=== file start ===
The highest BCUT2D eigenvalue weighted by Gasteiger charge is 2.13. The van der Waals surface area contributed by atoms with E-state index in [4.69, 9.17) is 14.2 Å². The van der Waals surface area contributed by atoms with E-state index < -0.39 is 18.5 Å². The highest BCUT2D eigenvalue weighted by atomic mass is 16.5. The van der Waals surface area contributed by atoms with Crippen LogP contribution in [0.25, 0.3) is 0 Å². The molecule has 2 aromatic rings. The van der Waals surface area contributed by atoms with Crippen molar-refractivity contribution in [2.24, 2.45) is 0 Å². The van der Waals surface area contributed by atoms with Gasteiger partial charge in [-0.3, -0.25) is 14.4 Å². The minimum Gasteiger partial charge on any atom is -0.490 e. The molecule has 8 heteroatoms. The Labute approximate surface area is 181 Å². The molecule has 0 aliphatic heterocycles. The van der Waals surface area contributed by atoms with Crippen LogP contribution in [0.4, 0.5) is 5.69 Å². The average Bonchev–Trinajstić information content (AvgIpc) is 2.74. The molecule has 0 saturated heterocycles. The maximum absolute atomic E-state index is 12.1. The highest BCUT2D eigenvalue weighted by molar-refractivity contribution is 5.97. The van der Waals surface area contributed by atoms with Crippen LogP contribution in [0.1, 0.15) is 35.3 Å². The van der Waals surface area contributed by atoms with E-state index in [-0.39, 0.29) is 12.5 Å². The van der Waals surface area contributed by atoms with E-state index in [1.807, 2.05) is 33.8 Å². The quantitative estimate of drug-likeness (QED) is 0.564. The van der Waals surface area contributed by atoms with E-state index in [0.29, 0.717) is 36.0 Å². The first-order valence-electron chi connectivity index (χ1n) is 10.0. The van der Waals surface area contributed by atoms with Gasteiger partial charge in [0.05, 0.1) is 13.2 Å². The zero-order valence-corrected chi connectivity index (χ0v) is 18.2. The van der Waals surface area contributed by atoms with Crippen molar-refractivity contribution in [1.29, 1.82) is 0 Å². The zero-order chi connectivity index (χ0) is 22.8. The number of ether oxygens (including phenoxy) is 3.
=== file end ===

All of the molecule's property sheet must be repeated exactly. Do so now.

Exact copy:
The highest BCUT2D eigenvalue weighted by Gasteiger charge is 2.13. The van der Waals surface area contributed by atoms with E-state index in [4.69, 9.17) is 14.2 Å². The van der Waals surface area contributed by atoms with E-state index < -0.39 is 18.5 Å². The highest BCUT2D eigenvalue weighted by atomic mass is 16.5. The van der Waals surface area contributed by atoms with Crippen LogP contribution in [0.25, 0.3) is 0 Å². The molecule has 2 aromatic rings. The van der Waals surface area contributed by atoms with Crippen molar-refractivity contribution in [2.24, 2.45) is 0 Å². The van der Waals surface area contributed by atoms with Gasteiger partial charge in [-0.3, -0.25) is 14.4 Å². The minimum Gasteiger partial charge on any atom is -0.490 e. The molecule has 8 heteroatoms. The Labute approximate surface area is 181 Å². The molecule has 0 aliphatic heterocycles. The van der Waals surface area contributed by atoms with Crippen LogP contribution in [0.4, 0.5) is 5.69 Å². The average Bonchev–Trinajstić information content (AvgIpc) is 2.74. The molecule has 0 saturated heterocycles. The maximum absolute atomic E-state index is 12.1. The highest BCUT2D eigenvalue weighted by molar-refractivity contribution is 5.97. The van der Waals surface area contributed by atoms with Crippen LogP contribution in [0.1, 0.15) is 35.3 Å². The van der Waals surface area contributed by atoms with E-state index in [-0.39, 0.29) is 12.5 Å². The van der Waals surface area contributed by atoms with E-state index in [1.807, 2.05) is 33.8 Å². The quantitative estimate of drug-likeness (QED) is 0.564. The van der Waals surface area contributed by atoms with E-state index in [0.29, 0.717) is 36.0 Å². The first-order valence-electron chi connectivity index (χ1n) is 10.0. The van der Waals surface area contributed by atoms with Gasteiger partial charge in [0.05, 0.1) is 13.2 Å². The zero-order valence-corrected chi connectivity index (χ0v) is 18.2. The van der Waals surface area contributed by atoms with Crippen molar-refractivity contribution in [1.29, 1.82) is 0 Å². The zero-order chi connectivity index (χ0) is 22.8. The number of ether oxygens (including phenoxy) is 3.